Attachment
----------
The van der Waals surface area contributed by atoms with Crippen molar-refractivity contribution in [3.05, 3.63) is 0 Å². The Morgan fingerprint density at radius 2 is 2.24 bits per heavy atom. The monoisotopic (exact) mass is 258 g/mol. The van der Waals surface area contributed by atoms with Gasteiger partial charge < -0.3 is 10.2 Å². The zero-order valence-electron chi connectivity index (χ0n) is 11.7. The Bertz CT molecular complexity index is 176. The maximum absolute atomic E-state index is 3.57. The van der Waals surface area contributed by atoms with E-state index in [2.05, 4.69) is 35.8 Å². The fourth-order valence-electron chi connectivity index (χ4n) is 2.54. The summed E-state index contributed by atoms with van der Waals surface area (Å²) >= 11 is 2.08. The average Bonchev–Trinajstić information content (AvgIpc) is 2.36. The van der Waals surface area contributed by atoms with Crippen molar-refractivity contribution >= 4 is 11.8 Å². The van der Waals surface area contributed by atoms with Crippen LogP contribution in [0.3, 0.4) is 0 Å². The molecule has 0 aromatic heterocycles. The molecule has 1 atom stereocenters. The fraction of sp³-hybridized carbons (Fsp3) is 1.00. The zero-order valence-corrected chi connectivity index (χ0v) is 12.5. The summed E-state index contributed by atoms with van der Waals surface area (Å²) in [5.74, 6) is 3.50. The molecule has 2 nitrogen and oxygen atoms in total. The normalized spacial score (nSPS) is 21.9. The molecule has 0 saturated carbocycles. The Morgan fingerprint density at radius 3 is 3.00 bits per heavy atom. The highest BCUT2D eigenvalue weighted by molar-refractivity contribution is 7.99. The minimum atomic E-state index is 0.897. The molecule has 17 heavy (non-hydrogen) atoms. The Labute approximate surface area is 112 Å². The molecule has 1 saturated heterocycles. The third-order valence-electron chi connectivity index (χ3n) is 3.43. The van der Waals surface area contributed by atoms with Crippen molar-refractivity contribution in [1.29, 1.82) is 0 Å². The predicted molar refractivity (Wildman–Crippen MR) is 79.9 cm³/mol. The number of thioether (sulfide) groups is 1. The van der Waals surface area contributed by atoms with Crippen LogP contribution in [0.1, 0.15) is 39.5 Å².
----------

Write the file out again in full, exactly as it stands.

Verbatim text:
The van der Waals surface area contributed by atoms with Crippen molar-refractivity contribution in [3.05, 3.63) is 0 Å². The Morgan fingerprint density at radius 2 is 2.24 bits per heavy atom. The monoisotopic (exact) mass is 258 g/mol. The van der Waals surface area contributed by atoms with Gasteiger partial charge < -0.3 is 10.2 Å². The zero-order valence-electron chi connectivity index (χ0n) is 11.7. The Bertz CT molecular complexity index is 176. The maximum absolute atomic E-state index is 3.57. The van der Waals surface area contributed by atoms with E-state index in [2.05, 4.69) is 35.8 Å². The fourth-order valence-electron chi connectivity index (χ4n) is 2.54. The summed E-state index contributed by atoms with van der Waals surface area (Å²) >= 11 is 2.08. The average Bonchev–Trinajstić information content (AvgIpc) is 2.36. The van der Waals surface area contributed by atoms with Crippen molar-refractivity contribution >= 4 is 11.8 Å². The van der Waals surface area contributed by atoms with Crippen LogP contribution in [0.3, 0.4) is 0 Å². The molecule has 0 aromatic heterocycles. The molecule has 1 atom stereocenters. The fraction of sp³-hybridized carbons (Fsp3) is 1.00. The zero-order valence-corrected chi connectivity index (χ0v) is 12.5. The summed E-state index contributed by atoms with van der Waals surface area (Å²) in [5.74, 6) is 3.50. The molecule has 2 nitrogen and oxygen atoms in total. The normalized spacial score (nSPS) is 21.9. The molecule has 0 saturated carbocycles. The Morgan fingerprint density at radius 3 is 3.00 bits per heavy atom. The highest BCUT2D eigenvalue weighted by molar-refractivity contribution is 7.99. The minimum atomic E-state index is 0.897. The molecule has 17 heavy (non-hydrogen) atoms. The Labute approximate surface area is 112 Å². The molecule has 1 saturated heterocycles. The third-order valence-electron chi connectivity index (χ3n) is 3.43. The van der Waals surface area contributed by atoms with Crippen molar-refractivity contribution in [1.29, 1.82) is 0 Å². The predicted molar refractivity (Wildman–Crippen MR) is 79.9 cm³/mol. The number of thioether (sulfide) groups is 1. The van der Waals surface area contributed by atoms with Crippen LogP contribution in [0.1, 0.15) is 39.5 Å².